By Tim Cuprisin Media Columnist Published Feb 11, 2010 at 4:45 PM

"Bar Month" at is back for another round! The whole month of February, we're serving up intoxicatingly fun articles on bars and clubs -- including guides, the latest trends, rapid bar reviews and more. Grab a designated driver and dive in!

Oakcrest Tavern
4022 N. Oakland Ave., Shorewood
(414) 967-0222

While there's not much in the way of decor to make it stand out, this North Shore  watering hole makes up for the mall-like atmosphere with a friendly crew behind the bar and nine plasma screens for sports fans.

While the rest of Shorewood went smoke-free last year, the Oakcrest has been smokeless since it opened in 2007. It's close enough to the Milwaukee city limits to make the clean air a draw for city residents.

One of only a handful of taverns in the area, the Oakcrest's prime location in the heart of Shorewood brings in a night-time crowd of folks heading home from a Bucks game or some other Downtown activity.

Menu: Ten beers are on tap, ranging from the big breweries, to locals to import standards, and there's a wide range of bottles, along with a reasonable wine list. There's also a full food menu. Try the hanger steak.

Price: Drink prices are comparable to other bars, and a series of changing specials and happy hour deals make it a good spot to stop on the way home from the office. 

Dress: The after-work crowd may look a bit dressed up, but the casual level goes up through the evening as the locals drift in for a quick bite and to watch the game.

Parking: Oakland Avenue can be crowded, but plenty of spaces open after Sendik's closes at 8 p.m.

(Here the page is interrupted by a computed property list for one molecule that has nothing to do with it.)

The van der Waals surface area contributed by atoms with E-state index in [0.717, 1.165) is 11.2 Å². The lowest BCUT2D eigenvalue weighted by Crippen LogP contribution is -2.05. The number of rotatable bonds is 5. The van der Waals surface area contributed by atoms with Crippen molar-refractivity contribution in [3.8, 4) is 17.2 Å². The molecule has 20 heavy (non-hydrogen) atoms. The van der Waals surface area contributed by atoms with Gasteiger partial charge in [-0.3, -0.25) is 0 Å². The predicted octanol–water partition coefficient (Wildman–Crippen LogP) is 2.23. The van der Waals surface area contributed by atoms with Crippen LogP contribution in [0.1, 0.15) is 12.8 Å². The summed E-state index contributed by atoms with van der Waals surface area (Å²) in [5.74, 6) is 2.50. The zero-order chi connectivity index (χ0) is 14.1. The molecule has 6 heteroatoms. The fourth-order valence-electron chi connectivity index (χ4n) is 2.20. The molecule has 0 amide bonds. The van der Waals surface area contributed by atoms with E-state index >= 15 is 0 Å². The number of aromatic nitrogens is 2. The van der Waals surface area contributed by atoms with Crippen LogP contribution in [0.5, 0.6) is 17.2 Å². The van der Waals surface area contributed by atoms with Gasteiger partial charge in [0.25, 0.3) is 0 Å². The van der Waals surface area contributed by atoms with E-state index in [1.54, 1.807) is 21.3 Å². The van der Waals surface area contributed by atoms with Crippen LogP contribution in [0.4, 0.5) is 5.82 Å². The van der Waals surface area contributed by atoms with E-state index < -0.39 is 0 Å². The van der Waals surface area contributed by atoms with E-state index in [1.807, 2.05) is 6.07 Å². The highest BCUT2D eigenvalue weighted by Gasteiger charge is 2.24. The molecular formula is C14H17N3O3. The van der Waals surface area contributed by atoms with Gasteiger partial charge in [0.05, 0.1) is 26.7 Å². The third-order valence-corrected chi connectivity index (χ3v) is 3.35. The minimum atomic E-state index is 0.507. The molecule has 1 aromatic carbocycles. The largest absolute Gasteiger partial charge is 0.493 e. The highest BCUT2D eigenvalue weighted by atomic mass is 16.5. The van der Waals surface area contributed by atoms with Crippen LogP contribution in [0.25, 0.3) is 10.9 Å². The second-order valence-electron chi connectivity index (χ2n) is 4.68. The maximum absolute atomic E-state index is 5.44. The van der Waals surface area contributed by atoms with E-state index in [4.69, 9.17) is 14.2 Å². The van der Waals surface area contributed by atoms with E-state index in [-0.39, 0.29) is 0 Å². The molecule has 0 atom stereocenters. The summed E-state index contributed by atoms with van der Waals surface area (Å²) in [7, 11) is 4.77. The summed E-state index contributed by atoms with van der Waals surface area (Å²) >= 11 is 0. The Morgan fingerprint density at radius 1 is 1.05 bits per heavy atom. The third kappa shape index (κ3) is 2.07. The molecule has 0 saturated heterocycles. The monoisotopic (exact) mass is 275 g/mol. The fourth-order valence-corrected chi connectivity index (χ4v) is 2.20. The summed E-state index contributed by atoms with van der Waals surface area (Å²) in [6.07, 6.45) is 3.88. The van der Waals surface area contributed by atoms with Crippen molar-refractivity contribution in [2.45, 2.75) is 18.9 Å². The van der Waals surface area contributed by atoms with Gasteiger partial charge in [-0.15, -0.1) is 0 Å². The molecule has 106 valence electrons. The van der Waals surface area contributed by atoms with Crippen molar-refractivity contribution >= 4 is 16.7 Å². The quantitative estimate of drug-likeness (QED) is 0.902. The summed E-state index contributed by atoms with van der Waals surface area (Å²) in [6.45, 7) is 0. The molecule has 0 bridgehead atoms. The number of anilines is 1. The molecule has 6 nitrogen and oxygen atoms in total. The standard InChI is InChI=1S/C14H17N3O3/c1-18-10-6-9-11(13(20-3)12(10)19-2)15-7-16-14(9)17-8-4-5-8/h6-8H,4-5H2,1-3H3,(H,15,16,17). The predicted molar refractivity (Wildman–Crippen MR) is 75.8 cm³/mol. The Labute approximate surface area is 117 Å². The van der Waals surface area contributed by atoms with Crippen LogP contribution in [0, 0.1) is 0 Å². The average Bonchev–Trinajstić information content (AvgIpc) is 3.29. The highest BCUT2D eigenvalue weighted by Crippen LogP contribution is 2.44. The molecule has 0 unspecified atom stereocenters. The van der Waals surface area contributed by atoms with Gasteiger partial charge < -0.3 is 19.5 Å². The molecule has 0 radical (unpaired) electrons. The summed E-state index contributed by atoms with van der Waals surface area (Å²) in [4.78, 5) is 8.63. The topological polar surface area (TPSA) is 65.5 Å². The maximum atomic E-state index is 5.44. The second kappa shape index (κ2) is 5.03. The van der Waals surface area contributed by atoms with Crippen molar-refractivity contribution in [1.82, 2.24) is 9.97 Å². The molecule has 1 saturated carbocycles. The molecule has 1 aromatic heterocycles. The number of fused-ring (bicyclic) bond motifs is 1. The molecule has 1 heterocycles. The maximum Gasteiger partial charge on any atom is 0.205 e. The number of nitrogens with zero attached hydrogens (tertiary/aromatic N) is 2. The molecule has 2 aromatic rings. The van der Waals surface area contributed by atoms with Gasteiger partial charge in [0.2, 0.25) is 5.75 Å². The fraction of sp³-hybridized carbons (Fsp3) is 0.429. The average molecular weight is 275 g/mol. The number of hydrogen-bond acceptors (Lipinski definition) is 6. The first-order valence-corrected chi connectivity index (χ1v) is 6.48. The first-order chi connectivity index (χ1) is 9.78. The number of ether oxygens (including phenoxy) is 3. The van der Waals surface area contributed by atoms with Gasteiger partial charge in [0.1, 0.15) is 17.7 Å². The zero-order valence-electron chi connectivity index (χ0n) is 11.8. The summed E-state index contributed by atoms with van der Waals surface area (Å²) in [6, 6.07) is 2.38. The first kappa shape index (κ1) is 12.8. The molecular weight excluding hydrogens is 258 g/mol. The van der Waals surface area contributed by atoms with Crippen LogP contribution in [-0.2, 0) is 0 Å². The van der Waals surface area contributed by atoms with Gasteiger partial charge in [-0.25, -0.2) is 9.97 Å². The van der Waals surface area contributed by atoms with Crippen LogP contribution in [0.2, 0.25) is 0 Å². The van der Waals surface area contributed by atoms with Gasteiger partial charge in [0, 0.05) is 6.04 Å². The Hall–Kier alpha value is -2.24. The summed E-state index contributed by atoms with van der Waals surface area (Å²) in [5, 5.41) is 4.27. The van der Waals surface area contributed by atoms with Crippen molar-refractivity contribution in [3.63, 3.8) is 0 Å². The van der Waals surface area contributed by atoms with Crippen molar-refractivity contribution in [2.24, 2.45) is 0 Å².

Tim Cuprisin Media Columnist

Tim Cuprisin is the media columnist for He's been a journalist for 30 years, starting in 1979 as a police reporter at the old City News Bureau of Chicago, a legendary wire service that's the reputed source of the journalistic maxim "if your mother says she loves you, check it out." He spent a couple years in the mean streets of his native Chicago, and then moved on to the Green Bay Press-Gazette and USA Today, before coming to the Milwaukee Journal in 1986.

A general assignment reporter, Cuprisin traveled Eastern Europe on several projects, starting with a look at Poland after five years of martial law, and a tour of six countries in the region after the Berlin Wall opened and Communism fell. He spent six weeks traversing the lands of the former Yugoslavia in 1994, linking Milwaukee Serbs, Croats and Bosnians with their war-torn homeland.

In the fall of 1994, a lifetime of serious television viewing earned him a daily column in the Milwaukee Journal (and, later the Journal Sentinel) focusing on TV and radio. For 15 years, he has chronicled the changes rocking broadcasting, both nationally and in Milwaukee, an effort he continues at

When he's not watching TV, Cuprisin enjoys tending to his vegetable garden in the backyard of his home in Whitefish Bay, cooking and traveling.